Hatch Farm Dairies, Winnersh, Reading

Clients: Persimmon Homes Thames Valley & Bovis Homes Thames Valley Region
Proposal: Mixed-use development
 

The c. 50ha site was located immediately to the southwest of Winnersh, between Wokingham to the southeast and Reading to the west, just to the north of the M4. The 2007 evaluations identified Iron Age and Romano-British remains on higher ground in the central eastern sector of the site. Further trenching was undertaken in 2015 across the remaining areas of the site and further remains of these periods were identified close to the earlier evaluation trenches. Across the wider site a network of large boundary ditches of likely post-medieval origin were recorded, with many having remained in use until relatively recently, evidenced by pipework in the extended bases of a number of the ditches.

2015 trial trenching reveals Romano-British ditches

Following the Phase 2 evaluations, six areas were identified for mitigation excavation along with further strip, map and sample areas. The main focus of the excavations, and by far the most interesting archaeologically, was the previously identified habitation evidence dating to the Late Iron Age and earlier Romano-British periods, first seen in the 2007 trenches and extended spatially following the 2015 trenching.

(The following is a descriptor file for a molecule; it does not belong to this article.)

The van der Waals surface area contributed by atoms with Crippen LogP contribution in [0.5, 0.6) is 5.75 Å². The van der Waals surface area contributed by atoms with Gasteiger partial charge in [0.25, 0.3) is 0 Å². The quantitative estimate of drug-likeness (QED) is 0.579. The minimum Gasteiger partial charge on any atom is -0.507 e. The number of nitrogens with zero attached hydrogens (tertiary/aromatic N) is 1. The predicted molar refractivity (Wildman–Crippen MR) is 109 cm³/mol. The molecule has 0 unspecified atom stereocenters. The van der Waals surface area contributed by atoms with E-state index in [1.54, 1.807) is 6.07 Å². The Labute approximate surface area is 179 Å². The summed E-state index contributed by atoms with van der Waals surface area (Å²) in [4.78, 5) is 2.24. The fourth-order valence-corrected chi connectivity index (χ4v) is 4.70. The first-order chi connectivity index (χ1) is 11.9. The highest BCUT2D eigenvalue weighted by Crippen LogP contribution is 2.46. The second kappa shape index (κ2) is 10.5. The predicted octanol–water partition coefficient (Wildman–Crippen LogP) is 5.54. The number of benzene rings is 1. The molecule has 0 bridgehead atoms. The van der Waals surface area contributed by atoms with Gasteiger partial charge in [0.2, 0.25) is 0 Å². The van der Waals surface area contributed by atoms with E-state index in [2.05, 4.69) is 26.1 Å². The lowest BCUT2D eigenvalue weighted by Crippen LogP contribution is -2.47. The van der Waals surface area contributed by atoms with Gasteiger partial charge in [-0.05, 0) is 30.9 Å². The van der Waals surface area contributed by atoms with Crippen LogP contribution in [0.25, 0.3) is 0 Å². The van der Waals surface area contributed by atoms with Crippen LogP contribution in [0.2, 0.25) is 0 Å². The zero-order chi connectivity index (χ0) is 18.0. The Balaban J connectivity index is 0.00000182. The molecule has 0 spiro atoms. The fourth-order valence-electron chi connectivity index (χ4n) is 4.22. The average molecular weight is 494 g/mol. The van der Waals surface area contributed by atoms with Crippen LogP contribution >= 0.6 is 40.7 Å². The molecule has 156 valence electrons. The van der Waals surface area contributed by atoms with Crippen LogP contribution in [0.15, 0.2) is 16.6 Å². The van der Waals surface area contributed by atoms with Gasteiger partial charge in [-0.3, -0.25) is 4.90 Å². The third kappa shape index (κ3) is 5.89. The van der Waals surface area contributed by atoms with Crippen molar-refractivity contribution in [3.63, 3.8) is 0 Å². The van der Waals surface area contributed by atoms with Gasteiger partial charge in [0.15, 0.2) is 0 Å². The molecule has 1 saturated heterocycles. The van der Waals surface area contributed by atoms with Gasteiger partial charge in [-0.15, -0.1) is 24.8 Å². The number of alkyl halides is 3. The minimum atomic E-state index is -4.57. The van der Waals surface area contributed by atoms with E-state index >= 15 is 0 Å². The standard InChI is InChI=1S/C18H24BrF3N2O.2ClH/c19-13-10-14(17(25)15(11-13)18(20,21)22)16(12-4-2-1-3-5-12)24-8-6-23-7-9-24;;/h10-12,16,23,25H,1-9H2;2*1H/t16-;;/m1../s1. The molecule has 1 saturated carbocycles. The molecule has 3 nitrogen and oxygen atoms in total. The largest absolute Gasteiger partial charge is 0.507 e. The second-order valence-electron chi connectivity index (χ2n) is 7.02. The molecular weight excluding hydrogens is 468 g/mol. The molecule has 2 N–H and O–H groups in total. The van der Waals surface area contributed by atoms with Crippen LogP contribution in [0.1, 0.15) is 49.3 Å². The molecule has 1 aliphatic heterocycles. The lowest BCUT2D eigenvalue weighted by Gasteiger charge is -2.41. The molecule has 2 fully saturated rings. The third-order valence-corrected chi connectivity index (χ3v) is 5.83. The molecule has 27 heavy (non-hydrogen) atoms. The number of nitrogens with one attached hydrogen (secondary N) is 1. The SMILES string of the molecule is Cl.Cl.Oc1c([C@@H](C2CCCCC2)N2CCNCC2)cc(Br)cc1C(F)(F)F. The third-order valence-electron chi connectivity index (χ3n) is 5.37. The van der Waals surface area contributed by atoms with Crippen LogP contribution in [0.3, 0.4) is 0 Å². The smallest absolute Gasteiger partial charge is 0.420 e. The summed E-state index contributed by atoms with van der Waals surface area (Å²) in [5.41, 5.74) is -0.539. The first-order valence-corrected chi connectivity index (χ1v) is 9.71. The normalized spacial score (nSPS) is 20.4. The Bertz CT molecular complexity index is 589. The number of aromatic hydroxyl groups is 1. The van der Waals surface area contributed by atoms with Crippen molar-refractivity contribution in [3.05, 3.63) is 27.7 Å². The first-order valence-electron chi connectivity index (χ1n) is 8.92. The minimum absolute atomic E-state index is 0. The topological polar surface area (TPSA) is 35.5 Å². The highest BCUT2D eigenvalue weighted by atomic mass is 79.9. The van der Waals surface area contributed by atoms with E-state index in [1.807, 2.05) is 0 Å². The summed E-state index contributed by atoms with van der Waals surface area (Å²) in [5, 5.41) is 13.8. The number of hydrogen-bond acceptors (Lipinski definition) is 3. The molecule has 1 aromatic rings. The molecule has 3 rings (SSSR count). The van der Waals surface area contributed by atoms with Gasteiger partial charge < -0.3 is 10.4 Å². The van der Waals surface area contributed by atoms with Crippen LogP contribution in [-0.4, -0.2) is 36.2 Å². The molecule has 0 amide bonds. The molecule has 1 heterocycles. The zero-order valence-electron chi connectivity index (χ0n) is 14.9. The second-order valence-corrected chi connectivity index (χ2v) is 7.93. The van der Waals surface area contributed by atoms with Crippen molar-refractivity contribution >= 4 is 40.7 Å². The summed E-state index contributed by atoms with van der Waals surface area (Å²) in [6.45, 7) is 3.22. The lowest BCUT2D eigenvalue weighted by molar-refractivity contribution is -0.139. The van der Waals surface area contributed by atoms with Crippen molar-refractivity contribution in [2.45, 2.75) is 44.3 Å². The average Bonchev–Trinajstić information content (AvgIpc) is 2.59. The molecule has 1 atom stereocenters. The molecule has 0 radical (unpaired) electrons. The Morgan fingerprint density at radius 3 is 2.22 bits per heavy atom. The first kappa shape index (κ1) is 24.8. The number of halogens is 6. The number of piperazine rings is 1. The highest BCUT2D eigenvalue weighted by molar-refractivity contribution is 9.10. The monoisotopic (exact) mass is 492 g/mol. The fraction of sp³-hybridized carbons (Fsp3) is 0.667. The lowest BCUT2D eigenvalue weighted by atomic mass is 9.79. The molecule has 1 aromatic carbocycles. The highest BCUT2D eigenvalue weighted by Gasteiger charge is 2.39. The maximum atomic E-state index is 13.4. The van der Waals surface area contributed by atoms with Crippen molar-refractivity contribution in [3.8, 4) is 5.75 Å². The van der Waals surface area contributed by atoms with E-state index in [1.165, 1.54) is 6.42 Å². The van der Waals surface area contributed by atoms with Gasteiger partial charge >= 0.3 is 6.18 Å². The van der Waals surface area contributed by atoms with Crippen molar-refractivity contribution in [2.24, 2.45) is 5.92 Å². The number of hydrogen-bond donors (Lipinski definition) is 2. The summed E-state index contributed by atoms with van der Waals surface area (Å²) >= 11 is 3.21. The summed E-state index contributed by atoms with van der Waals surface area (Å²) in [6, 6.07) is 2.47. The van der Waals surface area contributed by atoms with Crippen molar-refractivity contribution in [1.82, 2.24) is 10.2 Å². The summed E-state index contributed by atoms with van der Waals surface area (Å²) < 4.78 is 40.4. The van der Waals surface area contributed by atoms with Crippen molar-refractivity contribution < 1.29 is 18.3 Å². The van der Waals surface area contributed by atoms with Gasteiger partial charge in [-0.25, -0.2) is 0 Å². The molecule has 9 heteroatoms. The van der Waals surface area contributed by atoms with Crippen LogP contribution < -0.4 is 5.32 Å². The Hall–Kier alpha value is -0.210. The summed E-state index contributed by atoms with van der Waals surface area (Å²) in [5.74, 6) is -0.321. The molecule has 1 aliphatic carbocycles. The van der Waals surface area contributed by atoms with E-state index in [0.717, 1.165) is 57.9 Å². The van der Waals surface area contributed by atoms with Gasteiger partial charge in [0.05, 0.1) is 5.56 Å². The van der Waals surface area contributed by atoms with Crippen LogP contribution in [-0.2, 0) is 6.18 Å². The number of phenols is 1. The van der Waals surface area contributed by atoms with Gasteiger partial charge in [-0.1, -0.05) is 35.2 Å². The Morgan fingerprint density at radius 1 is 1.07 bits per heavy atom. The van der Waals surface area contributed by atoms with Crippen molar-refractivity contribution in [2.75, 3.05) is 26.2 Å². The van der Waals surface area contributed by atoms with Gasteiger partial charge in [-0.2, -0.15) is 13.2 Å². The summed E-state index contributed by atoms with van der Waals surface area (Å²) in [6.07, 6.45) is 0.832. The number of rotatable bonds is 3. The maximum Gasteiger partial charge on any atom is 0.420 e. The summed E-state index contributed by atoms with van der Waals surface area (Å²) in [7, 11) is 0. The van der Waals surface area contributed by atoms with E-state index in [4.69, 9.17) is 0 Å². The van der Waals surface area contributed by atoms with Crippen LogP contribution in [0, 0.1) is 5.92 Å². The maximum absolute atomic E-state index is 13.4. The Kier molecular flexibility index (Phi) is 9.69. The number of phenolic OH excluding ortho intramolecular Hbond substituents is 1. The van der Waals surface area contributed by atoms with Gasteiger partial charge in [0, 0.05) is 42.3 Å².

The excavations revealed a number of ring ditches, the remains of former round huts. One, found in the south of the site comprised a double-ditch within a rectangular enclosure which included a line of post and stakeholes which would have represented a fence or palisade. We have interpreted this as the ‘big house’, so to speak – the residence of a higher status individual or family. A plan of the habitation site is available here.

Partially excavated ring ditch

Towards the end of the excavations, Armour Heritage along with our sub-contractors for this stage of works, Thames Valley Archaeological Services, curated a public open day. Around 260 visitors attended and were given the opportunity to see the ongoing excavation of features, chat to the teams from AH and TVAS, and to view and handle some of the many finds excavated over the course of the fieldwork.

Finds table for open day offering a tactile experience for visitors

Throughout the various stages of the site work, which continued for some 9 months, Armour Heritage managed and monitored all works, liaising with clients, sub-contractors and curators to ensure that all works were completed to what was a fairly tight and constantly changing schedule.